The number of pharmacists facing fitness-to-practise (FtP) proceedings, whose cases have been open more than a year, rose to 430 cases in 2022/2023, a letter to an MP has highlighted.
The Professional Standards Authority (PSA), which regulates the General Pharmaceutical Council (GPhC), wrote to Steve Brine, chair of the House of Commons Health and Social Care Committee, on 18 September 2023 to outline concerns over the GPhC’s FtP processes after it failed to meet a PSA standard on FtP timeliness for the fifth year in a row.
In the letter, published on 18 October 2023, the PSA noted that the GPhC had launched a five-year FtP strategy in July 2021 and created a Fitness to Practise Standards Board “to try to improve performance in this area”.
“However, the GPhC’s work has had little impact in this review period in terms of timeliness, and the number of open cases more than a year old has increased again, from 298 [cases in 2021/2022] to 430 [cases in 2022/2023],” the letter said.
“We will be closely monitoring the GPhC’s work to improve the timeliness of its fitness to practise process so that we can understand its progress and raise concerns if its work does not appear to be effective.”
Data in the PSA’s most recent review of the GPhC’s performance, published on 25 September 2023, showed that the number of pharmacist FtP cases open for more than three years also rose to 77 cases in 2022/2023 — the highest in five years — from 49 cases in 2021/2022.
The data also showed an increase in the number of cases open for between two and three years, from 66 cases in 2021/2022 to 103 cases in 2022/2023 — also the highest in five years.
Following the PSA’s review of the GPhC, the PSA said it had also written to Steve Barclay, the health and social care secretary, as a result of the regulator’s failure to meet all of its FtP standards for the fifth year in a row.
On 22 September 2023, the GPhC responded to the PSA report in a letter to Brine, which said that it was “implementing a comprehensive action plan to deliver improvements in our fitness to practise work”.
“Our action plan covers our people, process and technology and these continue to be the three areas of our focus. The work we have undertaken so far has enabled us to understand the throughput we need to achieve at each stage of our decision-making process, to ensure we are on a positive trajectory towards a reasonable standard of timeliness,” the letter said.
In a statement commenting on the number of open FtP cases, the Pharmacists’ Defence Association (PDA) said that it “shares the concerns identified in the PSA report regarding cases that have been open for years”.
“Our members report frustration at the lack of progress with long running investigations where there are limited updates on what is happening,” it said.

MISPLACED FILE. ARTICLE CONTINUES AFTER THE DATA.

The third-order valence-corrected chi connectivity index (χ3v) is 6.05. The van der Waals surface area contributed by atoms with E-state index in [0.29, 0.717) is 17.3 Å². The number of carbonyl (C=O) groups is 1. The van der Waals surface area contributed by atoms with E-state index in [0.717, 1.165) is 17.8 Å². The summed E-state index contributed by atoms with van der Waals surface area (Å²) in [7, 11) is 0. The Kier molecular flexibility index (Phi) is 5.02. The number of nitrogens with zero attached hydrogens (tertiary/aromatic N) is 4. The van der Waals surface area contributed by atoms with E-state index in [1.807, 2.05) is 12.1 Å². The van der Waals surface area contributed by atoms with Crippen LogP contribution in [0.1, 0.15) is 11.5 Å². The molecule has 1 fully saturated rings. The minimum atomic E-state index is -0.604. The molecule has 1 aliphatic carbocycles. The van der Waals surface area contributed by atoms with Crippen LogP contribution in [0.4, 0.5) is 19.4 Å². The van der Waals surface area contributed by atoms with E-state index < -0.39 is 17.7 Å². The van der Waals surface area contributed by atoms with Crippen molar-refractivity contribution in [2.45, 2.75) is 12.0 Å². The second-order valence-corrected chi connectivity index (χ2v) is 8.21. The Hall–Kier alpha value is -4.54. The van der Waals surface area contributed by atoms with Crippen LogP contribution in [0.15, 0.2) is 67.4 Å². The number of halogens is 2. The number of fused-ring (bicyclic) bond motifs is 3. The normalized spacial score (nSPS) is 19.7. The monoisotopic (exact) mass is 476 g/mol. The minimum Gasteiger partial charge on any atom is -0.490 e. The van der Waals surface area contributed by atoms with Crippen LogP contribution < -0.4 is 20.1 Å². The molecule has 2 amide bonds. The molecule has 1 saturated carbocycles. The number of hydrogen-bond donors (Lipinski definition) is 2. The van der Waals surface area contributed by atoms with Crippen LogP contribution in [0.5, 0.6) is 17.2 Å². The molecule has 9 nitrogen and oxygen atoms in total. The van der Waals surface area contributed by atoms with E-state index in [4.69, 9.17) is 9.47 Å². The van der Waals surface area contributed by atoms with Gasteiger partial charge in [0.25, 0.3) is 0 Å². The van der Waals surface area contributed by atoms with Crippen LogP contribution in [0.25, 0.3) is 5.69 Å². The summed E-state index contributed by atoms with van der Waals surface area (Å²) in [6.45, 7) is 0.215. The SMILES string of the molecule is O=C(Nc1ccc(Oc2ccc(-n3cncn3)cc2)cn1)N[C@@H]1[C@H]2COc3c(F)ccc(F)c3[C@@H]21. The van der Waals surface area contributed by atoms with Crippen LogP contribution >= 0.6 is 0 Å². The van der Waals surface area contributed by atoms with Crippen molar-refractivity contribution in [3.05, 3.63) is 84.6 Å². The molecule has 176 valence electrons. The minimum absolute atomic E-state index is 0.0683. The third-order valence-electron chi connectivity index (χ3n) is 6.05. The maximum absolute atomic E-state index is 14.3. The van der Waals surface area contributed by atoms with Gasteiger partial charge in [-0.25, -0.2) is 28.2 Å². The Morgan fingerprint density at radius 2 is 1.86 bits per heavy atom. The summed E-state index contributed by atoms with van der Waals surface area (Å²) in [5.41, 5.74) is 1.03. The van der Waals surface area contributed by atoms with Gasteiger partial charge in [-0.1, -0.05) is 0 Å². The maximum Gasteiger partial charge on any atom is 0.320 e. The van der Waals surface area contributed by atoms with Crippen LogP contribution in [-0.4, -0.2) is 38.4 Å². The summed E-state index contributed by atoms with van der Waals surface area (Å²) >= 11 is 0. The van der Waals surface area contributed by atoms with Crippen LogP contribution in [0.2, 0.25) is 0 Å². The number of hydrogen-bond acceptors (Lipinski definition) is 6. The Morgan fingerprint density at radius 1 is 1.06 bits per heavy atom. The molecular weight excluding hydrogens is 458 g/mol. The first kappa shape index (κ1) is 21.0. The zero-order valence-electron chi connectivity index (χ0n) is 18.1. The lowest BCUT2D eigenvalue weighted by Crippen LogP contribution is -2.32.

“Pharmacists’ lives are put on hold whilst these investigations are ongoing, with one member recently walking away from the profession to start another career due to limited information being provided on the progress of an investigation that started over two years ago.”
Mark Pitt, director of defence services at the PDA, said: “Pharmacists cannot plan their next career move or even look to move house whilst these investigations are hanging over them. We call upon the GPhC to invest time and resources in clearing the backlog.
“Where there are necessary reasons for a pause in progress, the GPhC should always keep registrants regularly updated on the progress of investigations, including providing time estimates for completion of each stage and an explanation of what will happen next.”
Claire Anderson, president of the Royal Pharmaceutical Society, said: “Timely resolution of fitness-to-practise cases is crucial for maintaining public trust in the pharmacy profession and any delays are a matter of serious concern.
“It’s crucial for regulatory bodies to address these challenges quickly and effectively. Pharmacy teams are committed to delivering high-standard care and a transparent and efficient regulatory process is fundamental to upholding these standards.
“We also know from previous engagement with our members that the length of time some fitness-to-practise cases take is a huge burden and needs to be reduced. When registrants are investigated, whether formally or informally, there are adverse implications for their careers, reputation and wellbeing.”
A spokesperson for the GPhC said that, as of 23 October 2023, it had 1,545 open FtP cases, of which 42 cases were over 12 months old.
“Our priority is to resolve our fitness-to-practise cases in a timely way, first and foremost to protect the public through responding to the concerns of the public and patients, and to ensure fairness and transparency to registrants,” the spokesperson said.
“This is key to our commitment to deliver effective, consistent and fair regulation.
“We have put in place and are implementing a comprehensive action plan to deliver improvements in our fitness-to-practise work and remain fully committed to achieving this.”